On Balance Sheet Recessions: the economics of Richard Koo

RichardKooRichard Koo is best known for his concept of a Balance Sheet Recession (BSR), which was defined briefly in yesterday’s post. Two of his books are highly recommended: The Holy Grail of Macroeconomics: Lessons from Japan’s Great Recession and The Escape from Balance Sheet Recession and the QE Trap.

They are not difficult reading. The basic idea of a BSR is outlined many times throughout, and his arguments are clear. He also employs plenty of empirical evidence mainly in the form of charts.

This post summarizes some of Koo’s main ideas from the two books, although it is by no means exhaustive. Continue reading

Interview with Costas Lapavitsas: Strategies for the renaissance of the left in Europe — Radical Political Economy

Costas Lapavitsas, a Professor of economics at SOAS, and briefly a Greek MP in the Syriza government, discusses the causes and evolution of the eurozone crisis, and potential strategies for the left in Europe. While I am sympathetic to his explanation of the crisis, his solution, especially for Greece, are for a new leftist nationalism in opposition to the EU. Perhaps in the absence of EU and eurozone reform this would be desirable, but it remains controversial.

The interview is at the link below, via the Radical Political Economy website.

The following interview, conducted by Darko Vujica was originally published by prometej.ba on June 10th 2017.

via Interview with Costas Lapavitsas: Strategies for the renaissance of the left in Europe — Radical Political Economy

Investment-savings, global imbalances and crisis: the economics of Michael Pettis

the-great-rebalancing-coverI have been greatly inspired by economist Michael Pettis, who blogs here. His work on the causes of the Great Recession, the eurozone crisis and, especially, Chinese development, seems to me to be both original and revelatory. In what follows I will outline the basic elements of his insightful theory of the global economy.

Pettis’ work draws on the ideas of Keynes, Minsky and many others, and incorporates lessons from economic history and political economy, which makes its scope broad and widely applicable.

At the heart of his theory are some accounting identities which are basic to international macroeconomics.

To begin with, for any economy, the current account surplus is equal to the excess of domestic savings over domestic investment. To put it another way, net domestic savings (gross savings minus gross investment, whether private or public) is equal to foreign borrowing, or domestic lending abroad. Continue reading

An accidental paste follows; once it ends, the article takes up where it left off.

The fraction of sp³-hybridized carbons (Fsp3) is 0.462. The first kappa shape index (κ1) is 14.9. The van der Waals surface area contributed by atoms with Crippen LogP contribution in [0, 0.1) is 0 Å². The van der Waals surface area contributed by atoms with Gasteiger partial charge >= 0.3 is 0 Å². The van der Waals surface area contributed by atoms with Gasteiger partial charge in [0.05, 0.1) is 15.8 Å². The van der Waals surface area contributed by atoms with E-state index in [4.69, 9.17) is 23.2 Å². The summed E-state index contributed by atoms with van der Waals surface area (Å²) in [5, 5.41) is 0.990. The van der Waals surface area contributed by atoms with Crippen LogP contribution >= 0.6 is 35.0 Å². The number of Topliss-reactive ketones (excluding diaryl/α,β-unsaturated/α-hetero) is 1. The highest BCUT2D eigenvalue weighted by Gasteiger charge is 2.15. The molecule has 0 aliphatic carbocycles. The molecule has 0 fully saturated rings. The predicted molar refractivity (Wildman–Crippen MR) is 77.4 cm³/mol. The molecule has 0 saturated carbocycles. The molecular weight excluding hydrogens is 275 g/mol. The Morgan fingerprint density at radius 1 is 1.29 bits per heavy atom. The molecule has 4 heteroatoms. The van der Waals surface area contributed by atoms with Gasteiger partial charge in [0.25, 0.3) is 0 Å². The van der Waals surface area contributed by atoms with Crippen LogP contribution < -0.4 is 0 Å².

Can we avoid another financial crisis? Steve Keen’s latest book

Professor Steve Keen is an economist working in the post-Keynesian tradition at Kingston University here in the UK. He is well-known as a critic of mainstream economics (see his excellent and wide-ranging book Debunking Economics) and its failure to predict or satisfactorily explain the Great Financial Crisis (GFC) and recession, which he did some years before it occurred. His latest book is Can we avoid another financial crisis?a 130-page polemic aimed at the intelligent layman.

Keen’s central thesis is that mainstream economics failed because it ignores the role of private debt creation by the financial system, known in the jargon as ‘endogenous money’. This grew unsustainably in many countries in the decades prior to the crisis and drove a boom in the real economy and, even moreso, in asset prices (stock markets and housing). Credit expansion in economies such as the US and UK started growing consistently more rapidly than GDP in the 1980s, following the deregulation of the financial sector. Although it was subject to cycles, the trend in private debt as a share of GDP was upward. When its growth slowed or even went into reverse, the result was a severe recession and the aftermath is still with us both economically and politically. Continue reading

Germany’s anti-Keynesianism has brought Europe to its knees

eurozoneThis paper by Jorg Bibow has a useful take on how an ideology of anti-Keynesianism among German policymakers and its economic outcomes as a popular mythology result from a misreading of economic history. This faulty economic analysis has arguably played a major role in the eurozone crisis, and recent improvements in the eurozone economy are at the expense of the rest of the world. This is a form of ‘beggar-thy-neighbour’ policy, as a weak euro is stimulating demand for eurozone exports from its external trading partners, while domestic demand in the region remains weak. The eurozone economy is therefore improving by making the zone as a whole more like Germany in recent history, which has ‘succeeded’ via a dependence on export-led growth. Continue reading